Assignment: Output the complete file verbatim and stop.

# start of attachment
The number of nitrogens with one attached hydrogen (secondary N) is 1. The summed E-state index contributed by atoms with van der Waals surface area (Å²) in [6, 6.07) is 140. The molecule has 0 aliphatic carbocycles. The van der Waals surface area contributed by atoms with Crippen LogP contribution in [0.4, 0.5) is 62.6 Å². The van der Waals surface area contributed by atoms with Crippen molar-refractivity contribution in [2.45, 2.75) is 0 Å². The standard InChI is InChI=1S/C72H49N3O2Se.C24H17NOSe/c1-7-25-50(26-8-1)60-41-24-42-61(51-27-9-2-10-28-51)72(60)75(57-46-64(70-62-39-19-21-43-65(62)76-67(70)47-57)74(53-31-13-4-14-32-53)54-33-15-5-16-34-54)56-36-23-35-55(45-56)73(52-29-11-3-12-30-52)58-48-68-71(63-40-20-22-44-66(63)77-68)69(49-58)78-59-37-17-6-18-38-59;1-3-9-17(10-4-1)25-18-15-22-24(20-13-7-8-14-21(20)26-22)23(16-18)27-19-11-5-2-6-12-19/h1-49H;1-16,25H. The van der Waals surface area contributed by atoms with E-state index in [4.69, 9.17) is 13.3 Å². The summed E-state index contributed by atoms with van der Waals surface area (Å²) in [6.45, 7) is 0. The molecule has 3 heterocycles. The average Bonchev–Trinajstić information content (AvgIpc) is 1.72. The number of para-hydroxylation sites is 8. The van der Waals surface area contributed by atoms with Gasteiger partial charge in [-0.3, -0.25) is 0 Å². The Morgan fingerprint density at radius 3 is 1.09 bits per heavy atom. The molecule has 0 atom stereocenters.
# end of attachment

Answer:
The number of nitrogens with one attached hydrogen (secondary N) is 1. The summed E-state index contributed by atoms with van der Waals surface area (Å²) in [6, 6.07) is 140. The molecule has 0 aliphatic carbocycles. The van der Waals surface area contributed by atoms with Crippen LogP contribution in [0.4, 0.5) is 62.6 Å². The van der Waals surface area contributed by atoms with Crippen molar-refractivity contribution in [2.45, 2.75) is 0 Å². The standard InChI is InChI=1S/C72H49N3O2Se.C24H17NOSe/c1-7-25-50(26-8-1)60-41-24-42-61(51-27-9-2-10-28-51)72(60)75(57-46-64(70-62-39-19-21-43-65(62)76-67(70)47-57)74(53-31-13-4-14-32-53)54-33-15-5-16-34-54)56-36-23-35-55(45-56)73(52-29-11-3-12-30-52)58-48-68-71(63-40-20-22-44-66(63)77-68)69(49-58)78-59-37-17-6-18-38-59;1-3-9-17(10-4-1)25-18-15-22-24(20-13-7-8-14-21(20)26-22)23(16-18)27-19-11-5-2-6-12-19/h1-49H;1-16,25H. The van der Waals surface area contributed by atoms with E-state index in [4.69, 9.17) is 13.3 Å². The summed E-state index contributed by atoms with van der Waals surface area (Å²) in [6.45, 7) is 0. The molecule has 3 heterocycles. The average Bonchev–Trinajstić information content (AvgIpc) is 1.72. The number of para-hydroxylation sites is 8. The van der Waals surface area contributed by atoms with Gasteiger partial charge in [-0.3, -0.25) is 0 Å². The Morgan fingerprint density at radius 3 is 1.09 bits per heavy atom. The molecule has 0 atom stereocenters.